(1) A private company—
(a) that is exempt under section 61 or 62 from the requirement to use “limited” (or a permitted alternative) as part of its name, and
(b) whose name does not include “limited” or any of the permitted alternatives,
must not amend its articles so that it ceases to comply with the conditions for exemption under that section.
(2) If subsection (1) above is contravened an offence is committed by—
(a) the company, and
(b) every officer of the company who is in default.
For this purpose a shadow director is treated
**Trials are provided to all LexisPSL and LexisLibrary content, excluding Practice Compliance, Practice Management and Risk and Compliance, subscription packages are tailored to your specific needs. To discuss trialling these LexisPSL services please email customer service via our online form. Free trials are only available to individuals based in the UK. We may terminate this trial at any time or decide not to give a trial, for any reason. Trial includes one question to LexisAsk during the length of the trial.
To view the latest version of this document and thousands of others like it, sign-in to LexisPSL or register for a free trial.
Existing user? Sign-in
Take a free trial
Grounds of appeal—introducing new evidenceCoronavirus (COVID-19): The guidance detailing normal practice set out in this Practice Note may be affected by measures concerning process and procedure in the civil courts that have been introduced as a result of the coronavirus (COVID-19) pandemic. The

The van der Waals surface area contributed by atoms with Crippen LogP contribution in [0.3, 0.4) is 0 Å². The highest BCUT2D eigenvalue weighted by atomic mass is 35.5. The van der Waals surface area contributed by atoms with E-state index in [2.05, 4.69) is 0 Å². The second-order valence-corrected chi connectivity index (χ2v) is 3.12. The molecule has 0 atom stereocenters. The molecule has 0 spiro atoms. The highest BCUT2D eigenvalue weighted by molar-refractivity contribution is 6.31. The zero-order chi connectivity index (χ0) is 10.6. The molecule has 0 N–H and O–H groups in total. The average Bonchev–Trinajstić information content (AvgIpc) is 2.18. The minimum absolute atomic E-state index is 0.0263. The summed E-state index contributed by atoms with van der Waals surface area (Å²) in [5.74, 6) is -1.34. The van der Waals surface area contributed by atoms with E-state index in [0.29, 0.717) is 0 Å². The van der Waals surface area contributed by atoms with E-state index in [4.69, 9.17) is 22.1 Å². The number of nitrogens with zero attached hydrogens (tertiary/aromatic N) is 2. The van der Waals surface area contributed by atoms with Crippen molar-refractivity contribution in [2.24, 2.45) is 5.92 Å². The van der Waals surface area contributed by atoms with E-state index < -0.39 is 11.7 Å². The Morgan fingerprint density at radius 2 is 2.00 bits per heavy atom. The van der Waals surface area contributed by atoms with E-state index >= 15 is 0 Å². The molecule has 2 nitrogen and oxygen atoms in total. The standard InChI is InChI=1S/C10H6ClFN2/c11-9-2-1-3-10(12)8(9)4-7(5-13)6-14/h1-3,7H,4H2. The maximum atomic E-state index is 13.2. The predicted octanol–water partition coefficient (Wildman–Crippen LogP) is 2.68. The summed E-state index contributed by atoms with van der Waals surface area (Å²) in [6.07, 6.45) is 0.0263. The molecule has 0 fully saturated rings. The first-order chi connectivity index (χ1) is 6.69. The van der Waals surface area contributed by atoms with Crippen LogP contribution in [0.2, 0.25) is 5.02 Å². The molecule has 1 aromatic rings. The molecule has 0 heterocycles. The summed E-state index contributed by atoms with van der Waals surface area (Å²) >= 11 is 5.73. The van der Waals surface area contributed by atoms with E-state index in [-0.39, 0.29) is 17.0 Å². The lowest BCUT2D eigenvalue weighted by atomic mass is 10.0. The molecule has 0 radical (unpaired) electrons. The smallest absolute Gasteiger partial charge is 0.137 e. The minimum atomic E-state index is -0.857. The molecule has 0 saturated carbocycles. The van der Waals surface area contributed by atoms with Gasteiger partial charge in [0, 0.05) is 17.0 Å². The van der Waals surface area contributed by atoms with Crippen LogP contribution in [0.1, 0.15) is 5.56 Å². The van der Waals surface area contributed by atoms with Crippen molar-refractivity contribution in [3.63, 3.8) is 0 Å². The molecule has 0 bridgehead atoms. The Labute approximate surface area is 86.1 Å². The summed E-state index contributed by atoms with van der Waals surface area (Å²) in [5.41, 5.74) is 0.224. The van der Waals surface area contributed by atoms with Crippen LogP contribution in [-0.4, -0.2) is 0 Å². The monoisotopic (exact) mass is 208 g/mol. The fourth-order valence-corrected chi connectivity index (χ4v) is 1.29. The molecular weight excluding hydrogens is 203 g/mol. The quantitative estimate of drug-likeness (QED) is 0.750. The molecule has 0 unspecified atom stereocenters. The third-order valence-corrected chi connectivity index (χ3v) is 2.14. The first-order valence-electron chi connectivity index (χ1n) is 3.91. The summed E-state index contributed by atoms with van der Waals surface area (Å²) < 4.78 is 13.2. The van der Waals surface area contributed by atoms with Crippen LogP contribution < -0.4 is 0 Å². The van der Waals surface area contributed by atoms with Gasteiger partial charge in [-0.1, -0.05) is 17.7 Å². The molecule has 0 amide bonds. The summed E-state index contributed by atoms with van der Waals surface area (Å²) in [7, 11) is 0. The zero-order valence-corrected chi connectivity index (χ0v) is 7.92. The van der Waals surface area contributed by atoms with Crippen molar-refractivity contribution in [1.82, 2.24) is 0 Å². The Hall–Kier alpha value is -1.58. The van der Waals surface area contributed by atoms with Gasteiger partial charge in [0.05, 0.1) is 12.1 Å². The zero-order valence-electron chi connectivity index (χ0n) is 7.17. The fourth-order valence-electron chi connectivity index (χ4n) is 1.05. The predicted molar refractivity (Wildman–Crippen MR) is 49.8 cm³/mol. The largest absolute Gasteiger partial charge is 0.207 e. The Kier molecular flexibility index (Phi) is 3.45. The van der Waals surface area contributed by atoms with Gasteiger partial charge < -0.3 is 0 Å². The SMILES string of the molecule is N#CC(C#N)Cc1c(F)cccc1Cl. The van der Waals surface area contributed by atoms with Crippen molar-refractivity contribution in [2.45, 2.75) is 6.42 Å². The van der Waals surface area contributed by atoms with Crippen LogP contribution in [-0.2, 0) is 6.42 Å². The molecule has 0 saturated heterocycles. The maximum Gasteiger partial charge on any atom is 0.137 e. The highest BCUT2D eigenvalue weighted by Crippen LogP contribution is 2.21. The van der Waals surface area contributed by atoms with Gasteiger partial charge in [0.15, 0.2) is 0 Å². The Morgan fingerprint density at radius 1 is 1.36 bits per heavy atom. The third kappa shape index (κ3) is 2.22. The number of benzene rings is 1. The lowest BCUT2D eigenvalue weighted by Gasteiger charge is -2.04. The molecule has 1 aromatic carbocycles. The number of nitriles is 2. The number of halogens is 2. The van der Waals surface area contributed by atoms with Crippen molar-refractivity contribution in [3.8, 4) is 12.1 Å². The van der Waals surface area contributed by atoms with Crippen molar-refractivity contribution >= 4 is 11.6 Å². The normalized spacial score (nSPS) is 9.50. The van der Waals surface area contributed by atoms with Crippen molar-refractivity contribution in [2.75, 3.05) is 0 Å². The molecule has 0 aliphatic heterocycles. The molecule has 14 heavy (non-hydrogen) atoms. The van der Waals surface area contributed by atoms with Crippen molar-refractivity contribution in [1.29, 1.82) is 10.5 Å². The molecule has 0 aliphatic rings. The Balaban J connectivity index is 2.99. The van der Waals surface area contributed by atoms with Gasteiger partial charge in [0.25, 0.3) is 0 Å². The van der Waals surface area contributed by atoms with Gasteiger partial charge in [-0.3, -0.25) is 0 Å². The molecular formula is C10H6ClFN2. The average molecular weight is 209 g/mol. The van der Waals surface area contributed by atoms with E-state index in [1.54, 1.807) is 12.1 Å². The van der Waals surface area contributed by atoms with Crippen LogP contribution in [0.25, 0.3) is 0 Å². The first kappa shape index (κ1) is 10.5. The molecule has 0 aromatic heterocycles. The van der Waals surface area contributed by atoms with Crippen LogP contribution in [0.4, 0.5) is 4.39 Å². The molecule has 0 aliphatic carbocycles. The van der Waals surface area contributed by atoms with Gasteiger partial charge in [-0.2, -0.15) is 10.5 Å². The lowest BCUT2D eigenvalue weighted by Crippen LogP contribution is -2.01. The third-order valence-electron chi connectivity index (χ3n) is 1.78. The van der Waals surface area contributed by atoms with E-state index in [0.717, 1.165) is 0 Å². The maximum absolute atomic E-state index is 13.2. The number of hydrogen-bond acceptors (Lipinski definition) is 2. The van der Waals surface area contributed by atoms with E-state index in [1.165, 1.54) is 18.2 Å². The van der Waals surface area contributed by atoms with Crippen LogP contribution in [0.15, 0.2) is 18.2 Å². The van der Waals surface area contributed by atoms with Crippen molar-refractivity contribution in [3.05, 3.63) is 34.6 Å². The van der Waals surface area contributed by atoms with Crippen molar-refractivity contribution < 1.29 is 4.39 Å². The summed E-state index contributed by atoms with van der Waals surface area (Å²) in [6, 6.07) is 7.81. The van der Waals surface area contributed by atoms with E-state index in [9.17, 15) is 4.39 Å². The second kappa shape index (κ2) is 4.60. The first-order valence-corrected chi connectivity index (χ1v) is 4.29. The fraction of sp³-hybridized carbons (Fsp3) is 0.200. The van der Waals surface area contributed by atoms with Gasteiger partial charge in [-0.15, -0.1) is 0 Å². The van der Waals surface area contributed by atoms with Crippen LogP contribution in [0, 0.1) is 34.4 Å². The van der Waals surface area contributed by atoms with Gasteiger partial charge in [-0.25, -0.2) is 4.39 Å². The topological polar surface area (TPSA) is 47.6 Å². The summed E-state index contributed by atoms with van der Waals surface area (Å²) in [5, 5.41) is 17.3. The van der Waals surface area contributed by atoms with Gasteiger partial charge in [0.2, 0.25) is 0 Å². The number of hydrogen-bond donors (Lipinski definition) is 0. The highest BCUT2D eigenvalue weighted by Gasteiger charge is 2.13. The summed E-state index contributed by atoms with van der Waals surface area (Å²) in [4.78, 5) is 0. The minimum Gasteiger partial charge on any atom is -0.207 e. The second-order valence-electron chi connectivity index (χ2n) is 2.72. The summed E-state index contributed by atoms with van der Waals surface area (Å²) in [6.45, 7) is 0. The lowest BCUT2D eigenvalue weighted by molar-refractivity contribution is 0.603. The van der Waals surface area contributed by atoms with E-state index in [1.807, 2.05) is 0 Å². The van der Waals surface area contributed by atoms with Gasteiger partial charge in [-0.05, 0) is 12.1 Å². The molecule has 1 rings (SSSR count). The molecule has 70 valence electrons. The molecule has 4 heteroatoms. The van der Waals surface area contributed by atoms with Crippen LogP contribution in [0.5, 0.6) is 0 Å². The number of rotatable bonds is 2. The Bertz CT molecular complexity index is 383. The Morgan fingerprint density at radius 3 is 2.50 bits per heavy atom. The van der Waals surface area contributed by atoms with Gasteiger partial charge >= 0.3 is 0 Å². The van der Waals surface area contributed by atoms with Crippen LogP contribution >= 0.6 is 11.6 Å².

Strict liabilityStrict liabilityWhen an offence does not require proof of a mental element it is an offence of strict liability. There are some common law offences of strict liability (eg public nuisance, outraging public decency and contempt) most though are statutory, arising often under
Defects liability period and rectification of defectsIt is common in construction projects for defects to manifest or appear in the works. Most construction contracts require the contractor to return to site to rectify (also known as ‘make good’) defects which arise or are discovered during a
The British Franchise Association (BFA)This Practice Note examines the role and remit of the British Franchise Association (the BFA) in the franchise industry in the UK. It looks at the legislative and regulatory framework in the franchise industry, the membership criteria of the BFA, the BFA’s Code
0330 161 1234
To view the latest version of this document and millions of others like it, sign-in to LexisLibrary or register for a free trial.